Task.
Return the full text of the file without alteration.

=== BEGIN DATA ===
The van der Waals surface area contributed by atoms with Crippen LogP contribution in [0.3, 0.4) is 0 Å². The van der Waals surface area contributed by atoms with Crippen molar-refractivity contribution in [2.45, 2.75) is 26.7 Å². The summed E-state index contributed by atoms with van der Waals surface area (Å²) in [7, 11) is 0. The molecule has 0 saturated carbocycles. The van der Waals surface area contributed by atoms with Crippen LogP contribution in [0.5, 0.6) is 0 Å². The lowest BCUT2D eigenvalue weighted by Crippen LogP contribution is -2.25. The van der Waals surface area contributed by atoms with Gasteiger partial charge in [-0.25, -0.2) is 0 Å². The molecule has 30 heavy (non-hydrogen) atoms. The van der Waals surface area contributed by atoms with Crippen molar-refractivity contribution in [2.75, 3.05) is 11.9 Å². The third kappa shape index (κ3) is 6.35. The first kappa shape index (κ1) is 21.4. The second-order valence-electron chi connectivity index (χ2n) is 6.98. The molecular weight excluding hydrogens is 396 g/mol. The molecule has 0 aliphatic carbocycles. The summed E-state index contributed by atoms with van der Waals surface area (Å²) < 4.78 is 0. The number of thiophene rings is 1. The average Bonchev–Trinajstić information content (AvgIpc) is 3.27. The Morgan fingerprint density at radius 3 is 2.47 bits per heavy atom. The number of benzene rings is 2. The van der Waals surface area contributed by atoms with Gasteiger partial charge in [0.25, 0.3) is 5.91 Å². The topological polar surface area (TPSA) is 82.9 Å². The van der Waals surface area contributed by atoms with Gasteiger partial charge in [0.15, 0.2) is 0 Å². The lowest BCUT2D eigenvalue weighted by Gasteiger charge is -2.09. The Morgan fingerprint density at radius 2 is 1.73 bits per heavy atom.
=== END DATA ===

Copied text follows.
The van der Waals surface area contributed by atoms with Crippen LogP contribution in [0.3, 0.4) is 0 Å². The van der Waals surface area contributed by atoms with Crippen molar-refractivity contribution in [2.45, 2.75) is 26.7 Å². The summed E-state index contributed by atoms with van der Waals surface area (Å²) in [7, 11) is 0. The molecule has 0 saturated carbocycles. The van der Waals surface area contributed by atoms with Crippen LogP contribution in [0.5, 0.6) is 0 Å². The lowest BCUT2D eigenvalue weighted by Crippen LogP contribution is -2.25. The van der Waals surface area contributed by atoms with Gasteiger partial charge in [-0.25, -0.2) is 0 Å². The molecule has 30 heavy (non-hydrogen) atoms. The van der Waals surface area contributed by atoms with Crippen molar-refractivity contribution in [2.75, 3.05) is 11.9 Å². The third kappa shape index (κ3) is 6.35. The first kappa shape index (κ1) is 21.4. The second-order valence-electron chi connectivity index (χ2n) is 6.98. The molecular weight excluding hydrogens is 396 g/mol. The molecule has 0 aliphatic carbocycles. The summed E-state index contributed by atoms with van der Waals surface area (Å²) < 4.78 is 0. The number of thiophene rings is 1. The average Bonchev–Trinajstić information content (AvgIpc) is 3.27. The Morgan fingerprint density at radius 3 is 2.47 bits per heavy atom. The number of benzene rings is 2. The van der Waals surface area contributed by atoms with Gasteiger partial charge in [0.25, 0.3) is 5.91 Å². The topological polar surface area (TPSA) is 82.9 Å². The van der Waals surface area contributed by atoms with Gasteiger partial charge in [0.15, 0.2) is 0 Å². The lowest BCUT2D eigenvalue weighted by Gasteiger charge is -2.09. The Morgan fingerprint density at radius 2 is 1.73 bits per heavy atom.